The Fall

Recently BHIB posted about things you hear after a fall. What a timely post since I had just hit the ground on Sunday. It had been a lot of years since I’d been dumped and the ground was not any softer than I remembered it being the last time.

This was not the “it came out of nowhere” kind of a fall that some experience after an unexpected spook. This came after a million signs and warnings that I chose to ignore.

Before I go further, I’m fine. Definitely sore and I have a new awareness of just how often I use my neck on a daily basis, but I’m good.

Now, let me back this story up a little. It was a cold day and the fresh snow still coated the earth in bright white. Being the middle of Winter you could see for miles through the barren trees. The sound of neighbors shoveling and clearing ice from their driveways filled the air.


My Aunt who is borrowing Hubby’s Mare for the Northwood Farms Challenge, braved the icy streets to come get a ride in. We warmed up in the arena. Freckles was unhappy, not as agreeable as she usually is for my Aunt. Her shod hooves filled with snow and ice, creating an unsteady platform to walk on, I don’t think she liked it and she was good about letting us know. Ride on we did, however, venturing out into the pastures and ending up in our back lot. It was out here that she decided she’d had enough. The chaos of the neighborhood, the surrounding area she usually calls home looking so oddly different and us just being so damn far from the barn. She started to give my Aunt a hard time. Crow hopping and popping up, refusing forward motion and getting more opinionated as the ride went on.

We decided the best decision was to trade horses.

Keeping her in the back field, I started with a little ground work, focusing on getting her unstuck, able to go forward and making the gate to the barn a little less comfortable. When I got her attention on me and thought she had found a little relaxation I climbed aboard. We were working on finding forward, a few steps at first, just from one point to the next, so I could eventually build on that and get the full circumference of the field. I had not been in saddle long before my husband came through the woods to see how things were going. His approach caused her to put on the brakes, I asked for forward…she compromised and gave me some motion but instead of forward she went UP. I came sliding off with a nice flat landing on my back.


I laid there for a moment as she still stood on two feet, thinking if she comes over backwards things are going to get really bad for me. I rolled away, she didn’t flip over and came back down on all fours. I got up, walked over to her, she was thankfully standing nice and still where she landed, I threw a leg back over and we continued on with our game.

I rode her for about another 30 minutes. Offering her rest when she would walk willingly forward, at first just after a few steps between rests and then more and more steps in between until finally at the end I had a willing partner to go wherever I asked in the field. She blew out, lowered her head and generally acted more like a horse you would actually like to ride. I suggested we take her back to the arena where my aunt could remount and finish her ride on a happier horse. Which we did and she did.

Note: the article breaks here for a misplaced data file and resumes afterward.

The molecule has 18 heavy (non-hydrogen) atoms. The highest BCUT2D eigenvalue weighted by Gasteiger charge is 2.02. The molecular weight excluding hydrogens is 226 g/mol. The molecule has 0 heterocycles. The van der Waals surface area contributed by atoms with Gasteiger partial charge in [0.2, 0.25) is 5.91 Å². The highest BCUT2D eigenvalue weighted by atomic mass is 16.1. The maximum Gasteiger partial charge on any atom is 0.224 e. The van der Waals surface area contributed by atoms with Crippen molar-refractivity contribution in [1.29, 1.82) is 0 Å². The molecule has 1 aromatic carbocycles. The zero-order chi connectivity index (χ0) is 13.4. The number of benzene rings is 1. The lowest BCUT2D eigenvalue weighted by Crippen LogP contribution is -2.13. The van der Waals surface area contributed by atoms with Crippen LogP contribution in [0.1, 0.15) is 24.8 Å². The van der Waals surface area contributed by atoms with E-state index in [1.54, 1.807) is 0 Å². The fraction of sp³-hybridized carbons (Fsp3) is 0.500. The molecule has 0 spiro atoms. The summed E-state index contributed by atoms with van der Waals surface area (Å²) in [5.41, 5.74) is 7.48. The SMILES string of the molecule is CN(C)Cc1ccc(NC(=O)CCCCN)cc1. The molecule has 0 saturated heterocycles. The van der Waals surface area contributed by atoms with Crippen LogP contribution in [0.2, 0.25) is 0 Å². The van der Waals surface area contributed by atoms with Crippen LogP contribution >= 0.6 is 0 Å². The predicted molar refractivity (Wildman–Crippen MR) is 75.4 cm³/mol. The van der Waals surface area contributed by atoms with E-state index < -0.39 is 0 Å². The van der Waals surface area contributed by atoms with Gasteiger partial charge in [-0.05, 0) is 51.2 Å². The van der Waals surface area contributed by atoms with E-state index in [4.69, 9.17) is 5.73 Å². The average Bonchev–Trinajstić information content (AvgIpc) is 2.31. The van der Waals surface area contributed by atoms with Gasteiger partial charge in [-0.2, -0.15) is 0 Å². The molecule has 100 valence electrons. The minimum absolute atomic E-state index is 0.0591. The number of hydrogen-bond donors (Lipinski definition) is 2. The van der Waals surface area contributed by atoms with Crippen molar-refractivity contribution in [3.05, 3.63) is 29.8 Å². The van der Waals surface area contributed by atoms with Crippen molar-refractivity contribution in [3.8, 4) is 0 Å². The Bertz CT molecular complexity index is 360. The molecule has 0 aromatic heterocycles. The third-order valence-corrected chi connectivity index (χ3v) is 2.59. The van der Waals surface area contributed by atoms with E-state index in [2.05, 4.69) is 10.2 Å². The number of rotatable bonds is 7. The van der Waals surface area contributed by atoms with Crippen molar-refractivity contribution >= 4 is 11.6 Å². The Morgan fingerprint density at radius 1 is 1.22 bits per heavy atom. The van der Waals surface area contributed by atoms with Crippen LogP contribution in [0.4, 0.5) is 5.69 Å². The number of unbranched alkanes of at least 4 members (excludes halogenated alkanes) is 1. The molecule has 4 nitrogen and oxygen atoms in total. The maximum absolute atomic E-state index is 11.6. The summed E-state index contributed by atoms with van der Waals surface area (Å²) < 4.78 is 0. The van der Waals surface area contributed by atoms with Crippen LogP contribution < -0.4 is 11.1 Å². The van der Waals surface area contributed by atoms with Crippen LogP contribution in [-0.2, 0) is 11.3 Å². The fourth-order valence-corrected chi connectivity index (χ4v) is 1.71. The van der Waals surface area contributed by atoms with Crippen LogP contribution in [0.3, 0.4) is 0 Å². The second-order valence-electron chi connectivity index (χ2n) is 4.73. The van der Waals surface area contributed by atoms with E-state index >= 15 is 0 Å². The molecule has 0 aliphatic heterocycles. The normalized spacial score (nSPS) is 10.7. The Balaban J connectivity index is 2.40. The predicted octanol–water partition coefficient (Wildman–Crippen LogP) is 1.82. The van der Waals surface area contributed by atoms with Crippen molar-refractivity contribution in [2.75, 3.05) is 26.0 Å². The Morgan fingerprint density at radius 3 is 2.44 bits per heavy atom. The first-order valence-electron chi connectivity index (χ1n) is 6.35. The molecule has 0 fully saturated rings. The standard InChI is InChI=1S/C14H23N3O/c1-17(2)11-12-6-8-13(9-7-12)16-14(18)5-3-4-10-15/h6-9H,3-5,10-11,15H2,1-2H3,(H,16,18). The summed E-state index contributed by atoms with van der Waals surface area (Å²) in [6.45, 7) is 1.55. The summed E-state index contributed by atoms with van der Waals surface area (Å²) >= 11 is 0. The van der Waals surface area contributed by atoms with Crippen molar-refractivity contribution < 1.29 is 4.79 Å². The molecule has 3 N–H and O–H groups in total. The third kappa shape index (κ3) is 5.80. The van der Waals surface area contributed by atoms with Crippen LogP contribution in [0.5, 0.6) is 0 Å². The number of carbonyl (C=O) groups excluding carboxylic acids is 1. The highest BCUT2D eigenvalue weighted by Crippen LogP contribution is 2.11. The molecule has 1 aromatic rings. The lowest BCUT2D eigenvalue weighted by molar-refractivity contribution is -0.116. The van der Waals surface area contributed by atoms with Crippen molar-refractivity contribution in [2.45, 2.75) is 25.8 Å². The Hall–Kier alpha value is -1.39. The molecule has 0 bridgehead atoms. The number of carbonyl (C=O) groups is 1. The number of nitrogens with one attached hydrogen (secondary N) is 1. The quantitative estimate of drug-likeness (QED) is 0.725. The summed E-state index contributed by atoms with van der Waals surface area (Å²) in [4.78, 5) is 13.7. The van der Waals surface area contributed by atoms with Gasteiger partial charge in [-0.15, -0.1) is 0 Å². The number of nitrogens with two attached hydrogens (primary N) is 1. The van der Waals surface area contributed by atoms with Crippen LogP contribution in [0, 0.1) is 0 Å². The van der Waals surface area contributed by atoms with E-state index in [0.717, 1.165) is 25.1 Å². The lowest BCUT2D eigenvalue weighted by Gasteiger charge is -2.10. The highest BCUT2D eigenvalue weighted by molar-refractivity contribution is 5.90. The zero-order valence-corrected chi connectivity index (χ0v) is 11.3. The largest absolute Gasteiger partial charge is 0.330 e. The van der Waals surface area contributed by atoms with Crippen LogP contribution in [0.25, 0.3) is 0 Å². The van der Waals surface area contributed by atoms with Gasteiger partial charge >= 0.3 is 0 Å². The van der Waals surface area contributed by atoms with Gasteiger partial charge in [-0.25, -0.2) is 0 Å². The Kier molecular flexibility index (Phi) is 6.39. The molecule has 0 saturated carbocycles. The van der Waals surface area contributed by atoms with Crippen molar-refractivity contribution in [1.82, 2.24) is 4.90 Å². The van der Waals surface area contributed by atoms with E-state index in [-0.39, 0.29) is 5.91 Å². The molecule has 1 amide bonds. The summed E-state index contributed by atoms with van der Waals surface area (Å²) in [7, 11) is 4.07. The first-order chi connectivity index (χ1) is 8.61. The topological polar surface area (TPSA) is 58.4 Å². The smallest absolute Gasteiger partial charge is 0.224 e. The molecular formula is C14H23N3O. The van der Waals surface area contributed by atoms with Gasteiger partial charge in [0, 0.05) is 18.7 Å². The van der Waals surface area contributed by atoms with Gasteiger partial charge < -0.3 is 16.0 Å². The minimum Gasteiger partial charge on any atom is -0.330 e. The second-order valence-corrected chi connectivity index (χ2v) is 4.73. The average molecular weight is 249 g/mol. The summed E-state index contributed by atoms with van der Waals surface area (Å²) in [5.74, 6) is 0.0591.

Looking back on the entire incident I have conflicting emotions about it. On one hand I see it as a negative. I’m disappointed in myself because a ride to the back field in the snow on such a cold day was more than I should’ve asked for this new team to take on. I wasn’t paying attention to Freckles’ tightness as we drifted from the barn as I was focusing too much on my own ride. I knew her feet were giving her a fit and disregarded her perspective. I’ve lost trust in her. After being so solid for so long she has reminded me that she really is…well…a horse. I’ve lost trust in me. Questioning that I will consistently make the safest decisions for me, my horse and other riders. A reminder to myself that I really am…well…a human.

Now here are the positives. I’ve been reminded not to get complacent, not to make assumptions and it has come at a fairly low cost of just a few sore muscles. I have an expressed reminder to take into account the needs of my horses, what is going on with them is important. I’m proud of myself for the handling of the situation. After coming off, I wasn’t emotional. There was no anger or fear, just a methodical realization that it was time to get back on and pick up right where we left off. I’m kind of glad my Aunt saw her at her worst. If she is signing up to be with this animal, it is good for her to have the full picture.

I haven’t been back on either of the horses since Sunday. I’m anxious to get back out there, I’d like to see where she & I left off, but I’m also trying to give my body the time it needs to heal. There is a lot to be learned from a fall, but they are lessons I hope I don’t have to learn again soon.


  1. Arnica is your friend after a fall, I use the gel and take the pills! Hope you are feeling 100% soon. My last fall really shook me up, I landed head first in deep sand when my gelding bolted at the mounting block. For some reason that freaked me out so much more than my mare bucking me off in the summer. Go figure.


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